Poster Board II-306
In chronic lymphocytic leukemia (CLL), CD49d, often in association with CD38, has been shown to mark a disease subset with poor prognosis. Functionally, both molecules act as counter-receptors for surface structures (i.e. VCAM-1/CD106 and CD31) usually expressed by the endothelial/stromal component of tumor micro-environment. We have recently identified a micro-environmental circuitry which involves CD38 triggering, and eventually determines an enrichment of the VCAM-1/CD106-expressing endothelial component detected in the context of CLL infiltrates found in bone marrow biopsies. Data was also provided that CD49d/VCAM-1 interactions are active in delivering pro-survival signals to CD49d-expressing CLL cells (Zucchetto et al, Cancer Res, 69, 4001, 2009). In this study, we investigated the amount of circulating progenitors with endothelial phenotype in CLL samples with different CD49d and CD38 expression levels.
Peripheral blood (PB) samples from 91 CLL cases purposely selected with WBC>25,000/μl (B cells absolute lymphocyte count >10,000/μl) were evaluated by multiparametric flow cytometry for the absolute count of circulating CD34+ cells (ISHAGE protocol in single platform). Whenever possible (i.e. if a cluster of at least 100 CD34+ cells was detectable), a further characterization was performed (4-6 colours flow cytometry) for circulating endothelial cells (CEC), identified as a CD34+CD45low cell population co-expressing one of the following endothelial markers: CD309/VEGFR-2, CD144/VE-cadherin, CD106/VCAM-1 and CD146/Muc-18. CD49d and CD38 expression by CLL cells was considered positive if exceeding the standard cut-off value of 30% of positive cells.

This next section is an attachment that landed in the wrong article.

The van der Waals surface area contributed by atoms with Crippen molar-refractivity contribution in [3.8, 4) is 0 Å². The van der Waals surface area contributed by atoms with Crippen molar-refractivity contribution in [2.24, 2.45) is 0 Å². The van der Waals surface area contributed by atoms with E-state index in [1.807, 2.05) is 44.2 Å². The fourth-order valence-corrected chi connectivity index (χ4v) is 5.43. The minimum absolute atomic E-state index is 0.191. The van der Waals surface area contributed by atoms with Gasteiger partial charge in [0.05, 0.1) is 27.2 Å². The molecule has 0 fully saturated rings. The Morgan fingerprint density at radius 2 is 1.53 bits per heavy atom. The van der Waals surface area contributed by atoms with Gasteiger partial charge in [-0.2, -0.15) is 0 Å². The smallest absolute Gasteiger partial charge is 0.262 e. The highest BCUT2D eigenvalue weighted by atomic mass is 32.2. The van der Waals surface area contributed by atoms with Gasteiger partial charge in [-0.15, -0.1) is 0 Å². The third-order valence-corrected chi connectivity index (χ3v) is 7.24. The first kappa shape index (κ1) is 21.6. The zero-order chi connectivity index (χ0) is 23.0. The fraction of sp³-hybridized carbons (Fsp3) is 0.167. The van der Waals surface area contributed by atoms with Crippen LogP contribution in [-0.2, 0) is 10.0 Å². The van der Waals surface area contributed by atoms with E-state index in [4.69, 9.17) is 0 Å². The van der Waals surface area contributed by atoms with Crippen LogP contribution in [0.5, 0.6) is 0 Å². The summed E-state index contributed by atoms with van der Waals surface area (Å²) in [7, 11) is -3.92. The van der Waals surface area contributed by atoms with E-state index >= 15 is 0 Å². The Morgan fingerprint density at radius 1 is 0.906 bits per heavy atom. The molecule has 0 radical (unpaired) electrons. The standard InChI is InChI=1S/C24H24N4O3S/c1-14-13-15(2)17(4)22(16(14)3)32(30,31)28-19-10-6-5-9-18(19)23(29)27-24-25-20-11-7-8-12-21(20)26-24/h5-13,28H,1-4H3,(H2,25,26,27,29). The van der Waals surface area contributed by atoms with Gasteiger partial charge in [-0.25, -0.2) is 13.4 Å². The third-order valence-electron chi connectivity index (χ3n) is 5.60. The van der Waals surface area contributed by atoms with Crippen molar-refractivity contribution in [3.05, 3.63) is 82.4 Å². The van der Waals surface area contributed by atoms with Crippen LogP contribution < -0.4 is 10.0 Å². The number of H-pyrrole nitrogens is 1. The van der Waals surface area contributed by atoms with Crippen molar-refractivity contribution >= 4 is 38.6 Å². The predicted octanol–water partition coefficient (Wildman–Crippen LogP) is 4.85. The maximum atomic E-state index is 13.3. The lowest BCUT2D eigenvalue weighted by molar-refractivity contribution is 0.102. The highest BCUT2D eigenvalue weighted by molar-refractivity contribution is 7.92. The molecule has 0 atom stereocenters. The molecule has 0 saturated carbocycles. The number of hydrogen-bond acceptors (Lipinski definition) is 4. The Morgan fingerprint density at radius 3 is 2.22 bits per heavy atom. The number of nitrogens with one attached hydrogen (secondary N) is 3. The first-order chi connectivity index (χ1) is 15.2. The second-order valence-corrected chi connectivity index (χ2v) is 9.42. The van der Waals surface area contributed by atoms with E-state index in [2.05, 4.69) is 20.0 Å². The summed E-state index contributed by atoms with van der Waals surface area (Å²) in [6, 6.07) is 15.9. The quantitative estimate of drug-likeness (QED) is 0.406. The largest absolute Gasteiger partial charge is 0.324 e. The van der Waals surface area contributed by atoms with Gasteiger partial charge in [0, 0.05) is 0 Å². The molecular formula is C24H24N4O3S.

PB absolute CD34+ cell counts were 7.5±7.5/μl in CD49d+ CLL (32 cases), vs. 3.3±2.7/μl in CD49d− CLL (59 cases; p=2.6×10−4), or 9.4±8.7/μl in CD49d+ CLL (30 cases) vs. 4.6±2.9/μl in CD49d− CLL (18 cases; p=0.004) when only cases phenotyped for CEC were considered. Furthermore, when samples were stratified also for CD38 expression, values of circulating CD34+ cells increased to 10.6±10.1/μl in CD38+CD49d+ CLL (11 cases) vs. 3.1±2.4/μl in CD38−CD49d− (51cases; p=1×10−5). Regarding the absolute quantification of CEC, a CD49d+ phenotype again marked the CLL subset with the highest CEC count, as identified by the expression of either the CD309/VEGFR-2 (CEC counts 1.7±2.3/μl in CD49d+ CLL vs. 0.5±0.5/μl CD49d− CLL; p=0.009) or the CD144/VE-cadherin (CEC counts 0.8±1/μl in CD49d+ CLL vs. 0.3±0.5/μl in CD49d− CLL; p=0.057) endothelial markers on CD34+CD45low cells. Notably, CEC from CD49d+ CLL expressed CD106/VCAM-1 in virtually all cells (1.6±2.4/μl), while the other marker of endothelial activation CD146/Muc-18 was detected in a fraction of CEC only (0.4±0.9/μl).
CD49d and CD38 expression by CLL cells identify a disease subset with significantly higher number of both circulating CD34+ cells and CEC. This phenomenon could be explained considering several aspects: i) the sharing of common phenotypic markers between CLL cells and CD34+ progenitors, including CD38 and CD49d, which could be responsible for a displacement of CD34+ progenitors in the context of micro-environmental niches; ii) the known capacity of CLL cells, especially with a unmutated IGHV gene status and/or a CD38+CD49d+ phenotype to produce pro-angiogenic factors including Ang-2; iii) the rare PB cells expressing CD34 and CEC markers may represent CLL cell precursors with tumor-initiating cell features. Studies are currently ongoing to dissect among these hypotheses
No relevant conflicts of interest to declare.
Asterisk with author names denotes non-ASH members.